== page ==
V. Some Concluding Observations
The recent practice of the Security Council, which commenced to
a certain extent with SC Res. 688, to address internal human rights violations
as falling within the scope of Article 39 of the Charter and to indicate the
Council's willingness to take enforcement measures under Article 42 of the
Chapter to redress such purely internal situations, is an enormous improvement
of the United Nations collective security system. Continuation of the practice
of the Security Council would offer various opportunities for a further
development of the concept of humanitarian assistance and may, furthermore, lead
to a more effective implementation of principles of international humanitarian
law, as far as such principles can be described as manifestations of
humanitarian assistance. Such principles are already well known and have been
laid down in various treaties like the Geneva Conventions of 1949 and the
Additional Protocols of 1977. Whether it is preferable to refer to those
accepted principles instead of using the generic term "humanitarian assistance"
within the concept of enforcement measures, is of course another question.
At the same time it must be acknowledged that the Security
Council has taken the liberty to explore new avenues and has introduced new
notions of assistance which were hitherto unknown in international humanitarian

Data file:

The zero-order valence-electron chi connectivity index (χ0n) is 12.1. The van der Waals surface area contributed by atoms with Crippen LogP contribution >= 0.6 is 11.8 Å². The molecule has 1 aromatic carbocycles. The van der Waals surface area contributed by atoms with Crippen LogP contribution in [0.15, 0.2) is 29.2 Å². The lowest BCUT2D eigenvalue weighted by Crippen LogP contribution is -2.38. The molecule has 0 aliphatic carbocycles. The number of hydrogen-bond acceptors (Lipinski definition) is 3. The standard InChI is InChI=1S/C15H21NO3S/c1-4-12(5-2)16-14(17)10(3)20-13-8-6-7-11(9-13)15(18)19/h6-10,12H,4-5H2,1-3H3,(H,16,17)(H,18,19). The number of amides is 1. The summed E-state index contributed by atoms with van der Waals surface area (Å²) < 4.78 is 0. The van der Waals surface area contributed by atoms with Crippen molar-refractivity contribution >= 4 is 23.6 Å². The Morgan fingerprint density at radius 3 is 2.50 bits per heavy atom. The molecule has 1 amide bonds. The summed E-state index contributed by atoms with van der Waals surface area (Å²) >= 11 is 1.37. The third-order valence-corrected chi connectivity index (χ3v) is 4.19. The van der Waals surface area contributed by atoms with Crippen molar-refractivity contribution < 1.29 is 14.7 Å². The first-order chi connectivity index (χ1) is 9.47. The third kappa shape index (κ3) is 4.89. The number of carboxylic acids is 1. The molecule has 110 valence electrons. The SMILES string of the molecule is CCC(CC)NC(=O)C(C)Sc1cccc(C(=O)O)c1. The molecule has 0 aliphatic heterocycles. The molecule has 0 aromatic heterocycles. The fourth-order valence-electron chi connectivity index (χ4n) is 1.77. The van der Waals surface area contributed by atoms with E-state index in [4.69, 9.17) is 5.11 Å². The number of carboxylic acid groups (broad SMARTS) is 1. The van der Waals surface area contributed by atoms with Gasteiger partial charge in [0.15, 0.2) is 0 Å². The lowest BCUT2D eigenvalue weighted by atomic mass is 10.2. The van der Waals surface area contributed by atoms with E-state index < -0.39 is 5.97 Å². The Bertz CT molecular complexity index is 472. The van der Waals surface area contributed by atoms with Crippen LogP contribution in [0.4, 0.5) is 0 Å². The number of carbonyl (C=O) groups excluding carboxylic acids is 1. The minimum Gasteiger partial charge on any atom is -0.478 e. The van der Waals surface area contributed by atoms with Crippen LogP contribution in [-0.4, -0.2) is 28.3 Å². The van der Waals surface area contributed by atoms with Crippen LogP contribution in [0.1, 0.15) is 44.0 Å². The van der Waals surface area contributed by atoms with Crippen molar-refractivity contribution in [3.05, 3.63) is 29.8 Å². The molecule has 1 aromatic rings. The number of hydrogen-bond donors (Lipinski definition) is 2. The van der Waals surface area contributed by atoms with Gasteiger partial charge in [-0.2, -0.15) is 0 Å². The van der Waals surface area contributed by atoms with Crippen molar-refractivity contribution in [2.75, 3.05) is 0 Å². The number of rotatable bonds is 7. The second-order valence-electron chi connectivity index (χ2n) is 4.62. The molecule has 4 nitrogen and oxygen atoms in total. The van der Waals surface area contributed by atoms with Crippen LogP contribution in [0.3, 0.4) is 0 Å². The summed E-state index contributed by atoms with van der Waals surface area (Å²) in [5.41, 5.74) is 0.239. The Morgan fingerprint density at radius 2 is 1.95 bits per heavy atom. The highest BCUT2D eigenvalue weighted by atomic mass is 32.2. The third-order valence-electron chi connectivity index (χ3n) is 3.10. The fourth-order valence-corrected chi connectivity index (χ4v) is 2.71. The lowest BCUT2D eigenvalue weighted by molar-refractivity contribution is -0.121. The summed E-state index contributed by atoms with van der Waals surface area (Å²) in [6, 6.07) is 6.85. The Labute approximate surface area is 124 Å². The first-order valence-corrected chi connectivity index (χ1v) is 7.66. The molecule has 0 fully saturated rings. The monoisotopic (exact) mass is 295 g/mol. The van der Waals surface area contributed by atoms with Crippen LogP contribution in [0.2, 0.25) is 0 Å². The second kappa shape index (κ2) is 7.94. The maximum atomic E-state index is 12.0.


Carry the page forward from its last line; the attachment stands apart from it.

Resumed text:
law. It is still too early to assess these developments and to evaluate the
usefulness of the generic term "humanitarian assistance", but it cannot be
denied that in a relatively short time, new trends have emerged. This practice
seems, furthermore, to have been accepted by the public at large.
On the other hand, the Security Council should work towards a
more consistent use of terminology and reserve terms like "humanitarian relief
operations" or "emergency relief action" for peace-time operations.
Another, almost inescapable, conclusion is that with the recent
Security Council practice on humanitarian assistance and the Council's
willingness to consider purely internal human rights violations as a threat to
the peace, the prospect for the doctrine of humanitarian intervention seems
rather bleak: if one accepts the difference between humanitarian intervention as
it is generally understood in international law and enforcement measures under
Chapter VII, it may very well indeed become an echo from the